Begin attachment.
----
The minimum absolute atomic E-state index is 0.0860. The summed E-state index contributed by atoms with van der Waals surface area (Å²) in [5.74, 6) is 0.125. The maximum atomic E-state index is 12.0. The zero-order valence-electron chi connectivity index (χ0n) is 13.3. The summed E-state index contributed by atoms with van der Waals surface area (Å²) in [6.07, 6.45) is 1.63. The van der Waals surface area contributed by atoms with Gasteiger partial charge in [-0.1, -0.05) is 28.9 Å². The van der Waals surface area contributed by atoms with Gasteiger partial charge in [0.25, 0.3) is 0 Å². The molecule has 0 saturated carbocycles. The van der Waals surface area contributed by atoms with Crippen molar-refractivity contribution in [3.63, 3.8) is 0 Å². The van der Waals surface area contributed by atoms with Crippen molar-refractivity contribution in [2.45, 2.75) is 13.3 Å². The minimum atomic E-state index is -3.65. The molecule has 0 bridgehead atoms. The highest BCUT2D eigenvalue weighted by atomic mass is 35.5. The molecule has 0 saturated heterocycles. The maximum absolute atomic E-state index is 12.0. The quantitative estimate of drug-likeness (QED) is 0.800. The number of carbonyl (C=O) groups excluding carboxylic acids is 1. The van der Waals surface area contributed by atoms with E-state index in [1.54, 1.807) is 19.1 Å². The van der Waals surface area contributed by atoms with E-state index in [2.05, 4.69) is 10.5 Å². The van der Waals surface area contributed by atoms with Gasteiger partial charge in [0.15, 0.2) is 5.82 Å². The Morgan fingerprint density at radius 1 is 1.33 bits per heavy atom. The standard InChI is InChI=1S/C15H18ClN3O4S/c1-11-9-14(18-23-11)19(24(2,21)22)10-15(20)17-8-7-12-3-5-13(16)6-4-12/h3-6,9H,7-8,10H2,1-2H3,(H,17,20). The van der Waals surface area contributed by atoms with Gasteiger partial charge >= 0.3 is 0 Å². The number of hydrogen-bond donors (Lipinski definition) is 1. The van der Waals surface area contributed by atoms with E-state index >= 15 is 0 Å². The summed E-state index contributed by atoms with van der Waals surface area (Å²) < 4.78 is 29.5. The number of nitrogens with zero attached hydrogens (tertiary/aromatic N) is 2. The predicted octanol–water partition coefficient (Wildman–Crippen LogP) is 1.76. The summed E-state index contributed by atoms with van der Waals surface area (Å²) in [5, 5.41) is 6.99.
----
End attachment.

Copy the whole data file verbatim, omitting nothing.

The minimum absolute atomic E-state index is 0.0860. The summed E-state index contributed by atoms with van der Waals surface area (Å²) in [5.74, 6) is 0.125. The maximum atomic E-state index is 12.0. The zero-order valence-electron chi connectivity index (χ0n) is 13.3. The summed E-state index contributed by atoms with van der Waals surface area (Å²) in [6.07, 6.45) is 1.63. The van der Waals surface area contributed by atoms with Gasteiger partial charge in [-0.1, -0.05) is 28.9 Å². The van der Waals surface area contributed by atoms with Gasteiger partial charge in [0.25, 0.3) is 0 Å². The molecule has 0 saturated carbocycles. The van der Waals surface area contributed by atoms with Crippen molar-refractivity contribution in [3.63, 3.8) is 0 Å². The van der Waals surface area contributed by atoms with Crippen molar-refractivity contribution in [2.45, 2.75) is 13.3 Å². The minimum atomic E-state index is -3.65. The molecule has 0 bridgehead atoms. The highest BCUT2D eigenvalue weighted by atomic mass is 35.5. The molecule has 0 saturated heterocycles. The maximum absolute atomic E-state index is 12.0. The quantitative estimate of drug-likeness (QED) is 0.800. The number of carbonyl (C=O) groups excluding carboxylic acids is 1. The van der Waals surface area contributed by atoms with E-state index in [1.54, 1.807) is 19.1 Å². The van der Waals surface area contributed by atoms with E-state index in [2.05, 4.69) is 10.5 Å². The van der Waals surface area contributed by atoms with Gasteiger partial charge in [0.15, 0.2) is 5.82 Å². The Morgan fingerprint density at radius 1 is 1.33 bits per heavy atom. The standard InChI is InChI=1S/C15H18ClN3O4S/c1-11-9-14(18-23-11)19(24(2,21)22)10-15(20)17-8-7-12-3-5-13(16)6-4-12/h3-6,9H,7-8,10H2,1-2H3,(H,17,20). The van der Waals surface area contributed by atoms with Gasteiger partial charge >= 0.3 is 0 Å². The number of hydrogen-bond donors (Lipinski definition) is 1. The van der Waals surface area contributed by atoms with E-state index >= 15 is 0 Å². The summed E-state index contributed by atoms with van der Waals surface area (Å²) < 4.78 is 29.5. The number of nitrogens with zero attached hydrogens (tertiary/aromatic N) is 2. The predicted octanol–water partition coefficient (Wildman–Crippen LogP) is 1.76. The summed E-state index contributed by atoms with van der Waals surface area (Å²) in [5, 5.41) is 6.99.